Rank your total income to an age range of your choice to see what income percentile you are in. Find out if you’re in the 1%, to see where you stand today, or to see where you project yourself to be in the future.
Instructions: Simply add up your households annual income, such as your salary, your spouse's salary, bonus, business income, and windfall events, then enter it into the calculator. The age ranges are based off of the age of the head of household, who is typically the primary income earner. The way that the age ranges work is to limit the results to the age groups that you are interested in comparing yourself to, so that the results are more relevant. So for example, if you are 35, I would recommend setting the minimum to 30 and the maximum to 40. The calculator will then update to show only the household incomes of households with heads within that age range.
Income Percentiles by Age
Income Percentile Stats
- To be in the top 1% for this age range, your household would need an income of $867,436 per year. This would include salary, investments, and any business income. Read more about the households that make up the top 1% by income earnings.
- To be in the top 5% for this age range, your household would need an income of $290,164 per year. This would include salary, investments, and any business income.
- Your income of $52,000 for ages 18 to 100 ranks at the 45.73th percentile. Re-enter a different income to find the percentile for that age / income combination.
Income Related Posts
If you’re interested in occupation level income percentiles, you can explore our new calculators. See the full occupation list or explore common occupations such as software developers, CEOs, or cashiers.
Income Composition of Households like you versus the Median
Comparisons of Income components of similar households versus median households.
- Households like you ( weighted using 40.7th to 50.7th percentiles)
- Versus Households at the Median (weighted using 45th to 55th percentiles)
|Income Category||Similar Households||Median Households|
|Wage & Salary Income:||$34,676||$40,210|
|Interest & Dividends:||$300||$297|
|Transfers & Welfare:||$1,121||$1,112|
Comparisons of Net Worth, Assets, and Debt components of similar households versus median households.
|Asset Category||Similar Households||Households with Median Incomes|
Demographics of Comparable Head of Households
Highest Education Level
Labor Force Status
Table of Income Percentiles for Ages 18 to 100For reference, here is how much a household would have to earn to rank at certain percentiles between the ages 18 to 100.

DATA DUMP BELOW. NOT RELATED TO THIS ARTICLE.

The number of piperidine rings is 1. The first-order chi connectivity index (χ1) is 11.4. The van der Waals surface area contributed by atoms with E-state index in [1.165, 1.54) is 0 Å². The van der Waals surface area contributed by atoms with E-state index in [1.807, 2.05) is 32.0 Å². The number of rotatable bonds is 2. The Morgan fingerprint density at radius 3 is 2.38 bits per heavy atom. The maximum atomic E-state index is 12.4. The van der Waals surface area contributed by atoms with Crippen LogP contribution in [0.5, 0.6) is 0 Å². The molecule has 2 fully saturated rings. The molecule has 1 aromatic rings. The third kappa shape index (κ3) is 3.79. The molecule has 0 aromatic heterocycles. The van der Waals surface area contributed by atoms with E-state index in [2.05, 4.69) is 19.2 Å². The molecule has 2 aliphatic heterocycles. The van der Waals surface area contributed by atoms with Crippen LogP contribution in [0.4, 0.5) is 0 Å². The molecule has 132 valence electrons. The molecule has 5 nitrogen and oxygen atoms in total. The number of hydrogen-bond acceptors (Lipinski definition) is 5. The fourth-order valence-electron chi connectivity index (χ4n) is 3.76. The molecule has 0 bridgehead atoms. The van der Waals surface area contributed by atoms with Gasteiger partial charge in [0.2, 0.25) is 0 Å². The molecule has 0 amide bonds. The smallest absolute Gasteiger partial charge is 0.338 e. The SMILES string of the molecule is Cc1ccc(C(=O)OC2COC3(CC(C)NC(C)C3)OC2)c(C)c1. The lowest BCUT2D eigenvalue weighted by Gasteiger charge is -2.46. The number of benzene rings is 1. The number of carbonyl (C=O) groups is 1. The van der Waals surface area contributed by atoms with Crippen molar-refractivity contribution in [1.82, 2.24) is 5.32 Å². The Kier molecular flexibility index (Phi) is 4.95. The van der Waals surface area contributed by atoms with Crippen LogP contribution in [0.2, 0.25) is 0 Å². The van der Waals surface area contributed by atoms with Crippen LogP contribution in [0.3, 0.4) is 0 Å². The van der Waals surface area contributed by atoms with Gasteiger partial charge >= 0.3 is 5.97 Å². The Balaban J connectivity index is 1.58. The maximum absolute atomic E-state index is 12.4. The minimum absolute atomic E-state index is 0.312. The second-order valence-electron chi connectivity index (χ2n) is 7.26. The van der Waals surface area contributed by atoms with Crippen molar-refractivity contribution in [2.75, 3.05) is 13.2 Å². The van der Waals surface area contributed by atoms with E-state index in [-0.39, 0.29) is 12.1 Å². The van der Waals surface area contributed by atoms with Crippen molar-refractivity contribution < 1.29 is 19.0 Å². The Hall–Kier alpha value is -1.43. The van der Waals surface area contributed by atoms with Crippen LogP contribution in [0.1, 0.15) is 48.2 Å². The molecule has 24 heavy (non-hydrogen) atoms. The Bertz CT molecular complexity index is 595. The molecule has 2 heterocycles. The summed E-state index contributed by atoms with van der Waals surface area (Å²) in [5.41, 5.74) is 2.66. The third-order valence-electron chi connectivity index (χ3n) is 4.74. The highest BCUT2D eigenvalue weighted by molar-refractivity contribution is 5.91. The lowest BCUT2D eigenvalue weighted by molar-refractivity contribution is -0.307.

|Percentile||Income (in Dollars)|
Visualizing where you stand
This is where your income would rank if there were 100 households within the nation who's head of households were between the ages of 18 to 100. 54 households would be have higher incomes than you. 45 households would have lower incomes than your household.
Common Income Percentile SearchesIncome Comparison for Ages 30 to 40
Income Comparison for Ages 30 to 35
Income Comparison for Ages 25 to 30
Income Comparison for Ages 25 to 35
Income Comparison for Ages 40 to 50
Income Rank for $200,000.00
Income Rank for $100,000.00
Income Rank for $150,000.00
Income Rank for $120,000.00
Income Rank for $250,000.00
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MethodologyHousehold Level Results: These results are based off of 28885 household samples where the head of household was age 18 to 100 and are weighted to represent 643212160 American households. The SCF is known to be slightly biased towards higher incomes values, which the Federal Reserve attempts to correct for by adjusting the weighting of each household response. Keep this in mind if the number of responses your output is based off of is low, or if you are looking at the tail ends of the data--like the top 1% or bottom 1%.The numbers are based off of the results of the 2019 Survey of Consumer Finances by the Federal Reserve. I used R to separate one of the five imputations with the sample replicatant weights from the Federal Reserve.
Individual Level Results: Results that are labeled individual are sourced from the 2014-2018 American Communities Survey and aggregated to the age and nearest $500 income interval to help with web page load speeds. Individuals in your specified age range who reported $0 income are included in this dataset, so these numbers maybe lower than you would expect. Because I have combined two different sources, some of the numbers may not align perfectly.
Updates and News
- Update: September 2020, these results now reflect the 2019 SCF. In addition, I have added individual percentiles based off of the American Communities Survey data.
- Update: August 2020, I added a new graph of the distribution of income by frequency. The distribution for 99%+ goes really far out, so I have the graph cutting those values off after a little bit to save horizontal space.
- Update: Jan 2020, I have added some distributions of the source of income for your selected ranges. As well as some additional pages for occupation specific results. Hopefully this gives you more guidance in what kinds of income are contributing more depending on the income level.
- Update: April 2019, incomes appear to be growing faster than inflation for the past few years. If you use this data to compare your current income to the distribution, it will probably be safe to assume that your percentile rank is slightly lower.
- Update: September 2017, The data is now updated with data from 2016! Median income has risen 10% from 2013 to 2016. Some of the age ranges look a little more irregular than usual, so I will be on the lookout for any additional updates from the Federal Reserve. As of 2/24/2018 there have been no updates to the data that was published. Looking across the data, young adult incomes (adjusted for inflation) have been flat over the past generation, but debt is increasing.